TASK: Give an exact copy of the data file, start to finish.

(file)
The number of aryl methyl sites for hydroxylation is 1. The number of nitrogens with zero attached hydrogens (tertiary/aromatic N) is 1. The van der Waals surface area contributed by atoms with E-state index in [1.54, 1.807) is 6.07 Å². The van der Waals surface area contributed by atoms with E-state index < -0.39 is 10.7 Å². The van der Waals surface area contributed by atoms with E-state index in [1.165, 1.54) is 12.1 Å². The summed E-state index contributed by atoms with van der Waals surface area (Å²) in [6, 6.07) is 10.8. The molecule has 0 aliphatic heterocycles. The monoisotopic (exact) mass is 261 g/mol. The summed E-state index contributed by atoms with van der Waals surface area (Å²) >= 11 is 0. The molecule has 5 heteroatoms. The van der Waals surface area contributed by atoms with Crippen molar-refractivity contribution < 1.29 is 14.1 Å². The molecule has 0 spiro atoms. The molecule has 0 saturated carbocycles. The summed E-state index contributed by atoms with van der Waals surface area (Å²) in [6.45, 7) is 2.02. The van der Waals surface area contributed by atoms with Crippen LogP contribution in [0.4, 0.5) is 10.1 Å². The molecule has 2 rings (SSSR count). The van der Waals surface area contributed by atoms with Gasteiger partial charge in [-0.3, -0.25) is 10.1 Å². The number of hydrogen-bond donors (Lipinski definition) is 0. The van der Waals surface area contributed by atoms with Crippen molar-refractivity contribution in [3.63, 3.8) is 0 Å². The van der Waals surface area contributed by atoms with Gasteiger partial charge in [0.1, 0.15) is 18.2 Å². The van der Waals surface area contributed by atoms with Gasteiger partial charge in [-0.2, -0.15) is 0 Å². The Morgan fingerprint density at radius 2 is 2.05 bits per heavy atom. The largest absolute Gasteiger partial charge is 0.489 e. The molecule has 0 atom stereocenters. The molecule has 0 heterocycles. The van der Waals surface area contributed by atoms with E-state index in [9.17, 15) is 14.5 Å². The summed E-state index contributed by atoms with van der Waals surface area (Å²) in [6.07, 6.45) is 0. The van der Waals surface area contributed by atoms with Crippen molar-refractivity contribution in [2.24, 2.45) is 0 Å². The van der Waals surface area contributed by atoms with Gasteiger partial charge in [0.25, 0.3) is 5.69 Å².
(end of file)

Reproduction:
The number of aryl methyl sites for hydroxylation is 1. The number of nitrogens with zero attached hydrogens (tertiary/aromatic N) is 1. The van der Waals surface area contributed by atoms with E-state index in [1.54, 1.807) is 6.07 Å². The van der Waals surface area contributed by atoms with E-state index < -0.39 is 10.7 Å². The van der Waals surface area contributed by atoms with E-state index in [1.165, 1.54) is 12.1 Å². The summed E-state index contributed by atoms with van der Waals surface area (Å²) in [6, 6.07) is 10.8. The molecule has 0 aliphatic heterocycles. The monoisotopic (exact) mass is 261 g/mol. The summed E-state index contributed by atoms with van der Waals surface area (Å²) >= 11 is 0. The molecule has 5 heteroatoms. The van der Waals surface area contributed by atoms with Crippen molar-refractivity contribution < 1.29 is 14.1 Å². The molecule has 0 spiro atoms. The molecule has 0 saturated carbocycles. The summed E-state index contributed by atoms with van der Waals surface area (Å²) in [6.45, 7) is 2.02. The van der Waals surface area contributed by atoms with Crippen LogP contribution in [0.4, 0.5) is 10.1 Å². The molecule has 2 rings (SSSR count). The van der Waals surface area contributed by atoms with Gasteiger partial charge in [-0.3, -0.25) is 10.1 Å². The number of hydrogen-bond donors (Lipinski definition) is 0. The van der Waals surface area contributed by atoms with Crippen molar-refractivity contribution in [3.63, 3.8) is 0 Å². The van der Waals surface area contributed by atoms with Gasteiger partial charge in [0.1, 0.15) is 18.2 Å². The van der Waals surface area contributed by atoms with Gasteiger partial charge in [-0.2, -0.15) is 0 Å². The Morgan fingerprint density at radius 2 is 2.05 bits per heavy atom. The largest absolute Gasteiger partial charge is 0.489 e. The molecule has 0 atom stereocenters. The molecule has 0 heterocycles. The van der Waals surface area contributed by atoms with E-state index in [9.17, 15) is 14.5 Å². The summed E-state index contributed by atoms with van der Waals surface area (Å²) in [6.07, 6.45) is 0. The van der Waals surface area contributed by atoms with Crippen molar-refractivity contribution in [2.24, 2.45) is 0 Å². The van der Waals surface area contributed by atoms with Gasteiger partial charge in [0.25, 0.3) is 5.69 Å².